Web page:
I love telling athletes, “consistency is king”. It’s one of those easy to spout off, straight to the point, memorable, silencers. That said, I have a love/hate relationship with these one-liners. I think they package a great sentiment, and it can be hugely helpful to have a concise idea to fall back on when the going gets tough. That said, it is a sentiment – and what we’re after is action. Sentiment can leave a big gap to action, and I think some of that is on the athlete to choose what they do with it.
I am really thinking of this now as this is an interesting time of year. Race season is going to come up fast, so we’re all switching into the mind set that it’s time to get our asses in gear and go from just being active to actually training. OK, so we’re pumped, we’re going to crush it. But simultaneously it’s colder, it’s darker, and we still want to spend time with our families because once race season starts there are going to be a lot of travel weekends. So we’re trying to be more serious, but it’s also harder to do so.
I always find it a bit ironic, the way we’ve set ourselves up as cyclists – September and October are two of the nicest months all year for riding, but they’re also kind of our “off season”. Then we decide it’s time to work hard in January, when riding kind of sucks. All of that can really combine to crush the morale.
I think a lot of athletes let this become a major obstacle. They want to be doing amazing things on the bike in January to build confidence and enthusiasm for the race that feels like it is just around the corner. But then that translates to not riding at all on Sunday, because weather and time didn’t allow for them to ride for 4 hours. It’s easy to do nothing, rather than to do less, because less feels like it’s not enough. The truth though is that less is a lot, it’s a lot more than nothing. And less can be consistent – so can nothing, but consistent nothing does not progress make.
This is where “consistency is king” comes into play. January isn’t about being fast, it’s not about being cool, it’s not about doing confidence boosting workouts – it’s about being calloused, and being consistent. January is for the grinders. My advice – to myself and my athletes – is don’t focus on the outcome each day, focus on getting out each day. People don’t all realize how far a small amount of time on the bike, done every day can go – compared to nothing.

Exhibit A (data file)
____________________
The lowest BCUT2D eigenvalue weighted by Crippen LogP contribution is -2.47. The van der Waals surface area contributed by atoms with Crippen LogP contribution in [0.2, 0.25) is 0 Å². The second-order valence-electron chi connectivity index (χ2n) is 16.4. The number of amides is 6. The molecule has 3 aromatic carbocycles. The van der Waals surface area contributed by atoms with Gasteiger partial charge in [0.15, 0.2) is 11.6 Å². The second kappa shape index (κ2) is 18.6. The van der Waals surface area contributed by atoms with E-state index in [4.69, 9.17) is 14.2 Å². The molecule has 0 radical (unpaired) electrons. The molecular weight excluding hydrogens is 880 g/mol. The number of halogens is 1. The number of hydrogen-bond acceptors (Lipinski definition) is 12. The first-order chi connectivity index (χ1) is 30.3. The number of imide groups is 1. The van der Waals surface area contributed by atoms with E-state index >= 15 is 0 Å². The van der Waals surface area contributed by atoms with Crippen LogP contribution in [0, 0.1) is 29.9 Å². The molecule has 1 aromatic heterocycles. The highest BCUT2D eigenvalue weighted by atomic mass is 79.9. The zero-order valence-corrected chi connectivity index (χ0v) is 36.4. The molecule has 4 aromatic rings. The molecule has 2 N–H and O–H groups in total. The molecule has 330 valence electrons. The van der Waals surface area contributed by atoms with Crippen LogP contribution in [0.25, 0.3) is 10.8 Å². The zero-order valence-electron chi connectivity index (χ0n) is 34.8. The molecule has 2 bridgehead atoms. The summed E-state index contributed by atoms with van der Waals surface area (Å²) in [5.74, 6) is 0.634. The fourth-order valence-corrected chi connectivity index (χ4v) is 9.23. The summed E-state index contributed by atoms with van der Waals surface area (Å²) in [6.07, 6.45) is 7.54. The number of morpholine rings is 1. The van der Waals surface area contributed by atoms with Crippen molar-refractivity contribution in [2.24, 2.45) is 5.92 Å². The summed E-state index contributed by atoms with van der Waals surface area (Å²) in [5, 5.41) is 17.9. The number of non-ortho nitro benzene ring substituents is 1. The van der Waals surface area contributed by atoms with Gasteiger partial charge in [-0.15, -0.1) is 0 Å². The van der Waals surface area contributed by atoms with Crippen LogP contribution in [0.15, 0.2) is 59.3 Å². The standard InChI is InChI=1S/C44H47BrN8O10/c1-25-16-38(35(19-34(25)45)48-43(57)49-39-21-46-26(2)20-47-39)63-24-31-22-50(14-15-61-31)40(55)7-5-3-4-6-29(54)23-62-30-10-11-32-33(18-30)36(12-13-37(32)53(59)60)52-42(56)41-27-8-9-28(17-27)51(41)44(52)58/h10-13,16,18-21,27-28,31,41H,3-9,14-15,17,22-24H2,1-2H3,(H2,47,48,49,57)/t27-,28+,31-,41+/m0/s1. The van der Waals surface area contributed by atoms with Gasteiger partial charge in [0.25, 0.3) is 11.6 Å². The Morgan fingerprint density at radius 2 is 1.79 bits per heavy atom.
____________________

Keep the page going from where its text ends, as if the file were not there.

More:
In action this idea of just prioritizing being consistent over being fast and flash and doing good numbers should translate to being pretty fluid with the planned training. Maybe a buddy comes in to town and wants to go Nordic skiing, but you’ve got a ride – well it’s simple, go Nordic skiing. It’s fun, it’s awesome aerobic load, and you’re getting a strength workout in tow. Most important of all, you got out the door. Just keep getting out the door.
Athletes that are consistent in January, may not have any great workouts in January – the numbers may suck. But if they commit to detaching from the judgement and wondering if they’re getting faster, and focus on just doing the work, I promise (well maybe, promises are dangerous!) that they’ll poke their head up in 6 weeks and be a lot faster. Once they’ve focused on consistency then they can worry about getting fast. So it’s cliché and oft repeated, but don’t put the cart before the horse.
Close it the way you open it – “consistency is king”. Thanks for reading.